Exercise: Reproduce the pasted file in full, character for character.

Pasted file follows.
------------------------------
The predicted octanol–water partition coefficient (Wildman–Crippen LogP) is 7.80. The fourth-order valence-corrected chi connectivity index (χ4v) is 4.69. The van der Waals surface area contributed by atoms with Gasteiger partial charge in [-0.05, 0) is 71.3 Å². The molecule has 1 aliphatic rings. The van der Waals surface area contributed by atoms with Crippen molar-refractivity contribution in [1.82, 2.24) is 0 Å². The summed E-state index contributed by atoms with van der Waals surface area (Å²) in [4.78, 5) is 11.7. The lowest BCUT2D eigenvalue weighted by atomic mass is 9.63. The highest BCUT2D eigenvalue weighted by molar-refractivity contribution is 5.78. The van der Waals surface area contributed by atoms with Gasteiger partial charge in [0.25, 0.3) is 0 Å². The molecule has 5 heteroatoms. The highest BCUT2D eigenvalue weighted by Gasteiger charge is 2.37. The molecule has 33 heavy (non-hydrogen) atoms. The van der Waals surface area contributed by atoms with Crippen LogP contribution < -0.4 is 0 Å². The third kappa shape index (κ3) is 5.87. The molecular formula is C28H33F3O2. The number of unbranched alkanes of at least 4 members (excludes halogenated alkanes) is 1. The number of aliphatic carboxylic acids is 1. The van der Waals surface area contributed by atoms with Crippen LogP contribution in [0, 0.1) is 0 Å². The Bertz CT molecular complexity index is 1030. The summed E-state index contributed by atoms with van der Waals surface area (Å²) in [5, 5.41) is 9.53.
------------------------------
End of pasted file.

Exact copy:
The predicted octanol–water partition coefficient (Wildman–Crippen LogP) is 7.80. The fourth-order valence-corrected chi connectivity index (χ4v) is 4.69. The van der Waals surface area contributed by atoms with Gasteiger partial charge in [-0.05, 0) is 71.3 Å². The molecule has 1 aliphatic rings. The van der Waals surface area contributed by atoms with Crippen molar-refractivity contribution in [1.82, 2.24) is 0 Å². The summed E-state index contributed by atoms with van der Waals surface area (Å²) in [4.78, 5) is 11.7. The lowest BCUT2D eigenvalue weighted by atomic mass is 9.63. The highest BCUT2D eigenvalue weighted by molar-refractivity contribution is 5.78. The van der Waals surface area contributed by atoms with Gasteiger partial charge in [0.25, 0.3) is 0 Å². The molecule has 5 heteroatoms. The highest BCUT2D eigenvalue weighted by Gasteiger charge is 2.37. The molecule has 33 heavy (non-hydrogen) atoms. The van der Waals surface area contributed by atoms with Crippen LogP contribution < -0.4 is 0 Å². The third kappa shape index (κ3) is 5.87. The molecular formula is C28H33F3O2. The number of unbranched alkanes of at least 4 members (excludes halogenated alkanes) is 1. The number of aliphatic carboxylic acids is 1. The van der Waals surface area contributed by atoms with Crippen LogP contribution in [0, 0.1) is 0 Å². The Bertz CT molecular complexity index is 1030. The summed E-state index contributed by atoms with van der Waals surface area (Å²) in [5, 5.41) is 9.53.